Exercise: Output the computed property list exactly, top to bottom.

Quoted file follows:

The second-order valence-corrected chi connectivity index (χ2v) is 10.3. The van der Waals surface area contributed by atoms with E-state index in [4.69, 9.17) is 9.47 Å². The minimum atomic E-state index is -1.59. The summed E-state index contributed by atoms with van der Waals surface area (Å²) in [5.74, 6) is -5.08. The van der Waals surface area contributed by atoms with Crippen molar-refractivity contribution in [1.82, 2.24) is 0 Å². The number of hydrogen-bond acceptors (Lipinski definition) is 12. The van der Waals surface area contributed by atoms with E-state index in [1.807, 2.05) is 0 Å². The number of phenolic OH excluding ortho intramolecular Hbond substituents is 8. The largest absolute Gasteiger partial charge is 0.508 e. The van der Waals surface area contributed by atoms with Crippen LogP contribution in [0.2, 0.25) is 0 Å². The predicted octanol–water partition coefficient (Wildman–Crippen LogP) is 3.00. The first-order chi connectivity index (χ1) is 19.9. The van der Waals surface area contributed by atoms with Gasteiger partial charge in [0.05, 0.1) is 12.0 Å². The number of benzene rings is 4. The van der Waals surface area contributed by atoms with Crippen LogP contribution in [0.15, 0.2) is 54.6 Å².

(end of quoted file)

The second-order valence-corrected chi connectivity index (χ2v) is 10.3. The van der Waals surface area contributed by atoms with E-state index in [4.69, 9.17) is 9.47 Å². The minimum atomic E-state index is -1.59. The summed E-state index contributed by atoms with van der Waals surface area (Å²) in [5.74, 6) is -5.08. The van der Waals surface area contributed by atoms with Crippen molar-refractivity contribution in [1.82, 2.24) is 0 Å². The number of hydrogen-bond acceptors (Lipinski definition) is 12. The van der Waals surface area contributed by atoms with E-state index in [1.807, 2.05) is 0 Å². The number of phenolic OH excluding ortho intramolecular Hbond substituents is 8. The largest absolute Gasteiger partial charge is 0.508 e. The van der Waals surface area contributed by atoms with Crippen LogP contribution in [0.2, 0.25) is 0 Å². The predicted octanol–water partition coefficient (Wildman–Crippen LogP) is 3.00. The first-order chi connectivity index (χ1) is 19.9. The van der Waals surface area contributed by atoms with Gasteiger partial charge in [0.05, 0.1) is 12.0 Å². The number of benzene rings is 4. The van der Waals surface area contributed by atoms with Crippen LogP contribution in [0.15, 0.2) is 54.6 Å².